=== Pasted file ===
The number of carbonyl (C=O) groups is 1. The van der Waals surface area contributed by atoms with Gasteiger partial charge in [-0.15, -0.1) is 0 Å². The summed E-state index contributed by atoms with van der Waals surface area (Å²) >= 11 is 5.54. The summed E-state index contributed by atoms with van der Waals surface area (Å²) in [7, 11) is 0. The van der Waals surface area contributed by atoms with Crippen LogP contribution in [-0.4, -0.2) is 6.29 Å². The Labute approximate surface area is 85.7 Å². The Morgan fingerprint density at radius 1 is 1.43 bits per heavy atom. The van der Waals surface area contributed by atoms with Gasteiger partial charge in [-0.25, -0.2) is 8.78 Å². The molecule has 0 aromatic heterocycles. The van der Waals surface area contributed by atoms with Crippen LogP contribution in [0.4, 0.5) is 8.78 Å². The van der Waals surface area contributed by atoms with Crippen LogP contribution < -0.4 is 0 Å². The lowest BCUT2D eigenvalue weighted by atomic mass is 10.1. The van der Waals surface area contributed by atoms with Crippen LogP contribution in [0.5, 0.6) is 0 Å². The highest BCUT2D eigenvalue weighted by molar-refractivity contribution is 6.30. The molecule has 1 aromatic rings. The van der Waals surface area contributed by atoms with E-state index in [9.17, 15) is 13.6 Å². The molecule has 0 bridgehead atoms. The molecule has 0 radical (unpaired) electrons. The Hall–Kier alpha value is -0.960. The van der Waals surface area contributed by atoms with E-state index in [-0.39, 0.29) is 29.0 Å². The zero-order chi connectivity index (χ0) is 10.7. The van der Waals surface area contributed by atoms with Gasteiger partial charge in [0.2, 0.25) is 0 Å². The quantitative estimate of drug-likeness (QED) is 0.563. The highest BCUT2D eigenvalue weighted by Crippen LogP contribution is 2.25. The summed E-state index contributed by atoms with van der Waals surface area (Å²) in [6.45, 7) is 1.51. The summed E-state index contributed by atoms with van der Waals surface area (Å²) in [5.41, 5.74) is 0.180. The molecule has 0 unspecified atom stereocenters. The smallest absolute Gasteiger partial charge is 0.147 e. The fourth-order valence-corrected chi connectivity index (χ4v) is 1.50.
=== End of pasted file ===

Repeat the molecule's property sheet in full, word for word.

The number of carbonyl (C=O) groups is 1. The van der Waals surface area contributed by atoms with Gasteiger partial charge in [-0.15, -0.1) is 0 Å². The summed E-state index contributed by atoms with van der Waals surface area (Å²) >= 11 is 5.54. The summed E-state index contributed by atoms with van der Waals surface area (Å²) in [7, 11) is 0. The van der Waals surface area contributed by atoms with Crippen LogP contribution in [-0.4, -0.2) is 6.29 Å². The Labute approximate surface area is 85.7 Å². The Morgan fingerprint density at radius 1 is 1.43 bits per heavy atom. The van der Waals surface area contributed by atoms with Gasteiger partial charge in [-0.25, -0.2) is 8.78 Å². The molecule has 0 aromatic heterocycles. The van der Waals surface area contributed by atoms with Crippen LogP contribution in [0.4, 0.5) is 8.78 Å². The van der Waals surface area contributed by atoms with Crippen LogP contribution < -0.4 is 0 Å². The lowest BCUT2D eigenvalue weighted by atomic mass is 10.1. The van der Waals surface area contributed by atoms with Crippen LogP contribution in [0.5, 0.6) is 0 Å². The highest BCUT2D eigenvalue weighted by molar-refractivity contribution is 6.30. The molecule has 1 aromatic rings. The van der Waals surface area contributed by atoms with E-state index in [9.17, 15) is 13.6 Å². The molecule has 0 bridgehead atoms. The molecule has 0 radical (unpaired) electrons. The Hall–Kier alpha value is -0.960. The van der Waals surface area contributed by atoms with E-state index in [-0.39, 0.29) is 29.0 Å². The zero-order chi connectivity index (χ0) is 10.7. The van der Waals surface area contributed by atoms with Gasteiger partial charge in [0.2, 0.25) is 0 Å². The quantitative estimate of drug-likeness (QED) is 0.563. The highest BCUT2D eigenvalue weighted by Crippen LogP contribution is 2.25. The summed E-state index contributed by atoms with van der Waals surface area (Å²) in [6.45, 7) is 1.51. The summed E-state index contributed by atoms with van der Waals surface area (Å²) in [5.41, 5.74) is 0.180. The molecule has 0 unspecified atom stereocenters. The smallest absolute Gasteiger partial charge is 0.147 e. The fourth-order valence-corrected chi connectivity index (χ4v) is 1.50.